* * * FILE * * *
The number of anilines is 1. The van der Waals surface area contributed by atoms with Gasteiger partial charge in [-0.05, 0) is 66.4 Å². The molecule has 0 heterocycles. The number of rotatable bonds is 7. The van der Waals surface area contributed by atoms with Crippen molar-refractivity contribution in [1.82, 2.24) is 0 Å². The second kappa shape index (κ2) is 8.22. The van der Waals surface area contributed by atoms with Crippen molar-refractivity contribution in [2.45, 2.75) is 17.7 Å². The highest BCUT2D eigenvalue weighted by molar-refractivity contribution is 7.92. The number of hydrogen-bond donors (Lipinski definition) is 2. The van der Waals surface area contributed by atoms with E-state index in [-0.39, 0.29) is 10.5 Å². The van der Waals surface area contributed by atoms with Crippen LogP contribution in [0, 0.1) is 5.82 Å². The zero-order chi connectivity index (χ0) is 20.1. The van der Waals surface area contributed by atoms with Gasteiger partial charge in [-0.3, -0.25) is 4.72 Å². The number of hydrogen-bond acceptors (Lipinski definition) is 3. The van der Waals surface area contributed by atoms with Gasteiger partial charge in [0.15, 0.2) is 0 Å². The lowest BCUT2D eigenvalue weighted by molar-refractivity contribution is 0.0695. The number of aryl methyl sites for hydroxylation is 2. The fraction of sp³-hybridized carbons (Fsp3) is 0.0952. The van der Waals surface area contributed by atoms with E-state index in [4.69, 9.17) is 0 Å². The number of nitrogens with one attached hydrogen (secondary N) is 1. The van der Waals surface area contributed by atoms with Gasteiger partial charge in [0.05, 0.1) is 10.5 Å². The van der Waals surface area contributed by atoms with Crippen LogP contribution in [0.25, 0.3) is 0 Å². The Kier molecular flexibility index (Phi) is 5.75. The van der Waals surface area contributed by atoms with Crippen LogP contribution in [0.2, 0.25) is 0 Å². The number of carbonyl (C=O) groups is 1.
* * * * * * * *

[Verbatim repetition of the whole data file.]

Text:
The number of anilines is 1. The van der Waals surface area contributed by atoms with Gasteiger partial charge in [-0.05, 0) is 66.4 Å². The molecule has 0 heterocycles. The number of rotatable bonds is 7. The van der Waals surface area contributed by atoms with Crippen molar-refractivity contribution in [1.82, 2.24) is 0 Å². The second kappa shape index (κ2) is 8.22. The van der Waals surface area contributed by atoms with Crippen molar-refractivity contribution in [2.45, 2.75) is 17.7 Å². The highest BCUT2D eigenvalue weighted by molar-refractivity contribution is 7.92. The number of hydrogen-bond donors (Lipinski definition) is 2. The van der Waals surface area contributed by atoms with E-state index in [-0.39, 0.29) is 10.5 Å². The van der Waals surface area contributed by atoms with Crippen LogP contribution in [0, 0.1) is 5.82 Å². The zero-order chi connectivity index (χ0) is 20.1. The van der Waals surface area contributed by atoms with Gasteiger partial charge in [-0.3, -0.25) is 4.72 Å². The number of hydrogen-bond acceptors (Lipinski definition) is 3. The van der Waals surface area contributed by atoms with Gasteiger partial charge in [0.15, 0.2) is 0 Å². The lowest BCUT2D eigenvalue weighted by molar-refractivity contribution is 0.0695. The number of aryl methyl sites for hydroxylation is 2. The fraction of sp³-hybridized carbons (Fsp3) is 0.0952. The van der Waals surface area contributed by atoms with E-state index in [4.69, 9.17) is 0 Å². The number of nitrogens with one attached hydrogen (secondary N) is 1. The van der Waals surface area contributed by atoms with Gasteiger partial charge in [0.05, 0.1) is 10.5 Å². The van der Waals surface area contributed by atoms with Crippen LogP contribution in [0.25, 0.3) is 0 Å². The Kier molecular flexibility index (Phi) is 5.75. The van der Waals surface area contributed by atoms with Crippen LogP contribution in [0.2, 0.25) is 0 Å². The number of carbonyl (C=O) groups is 1.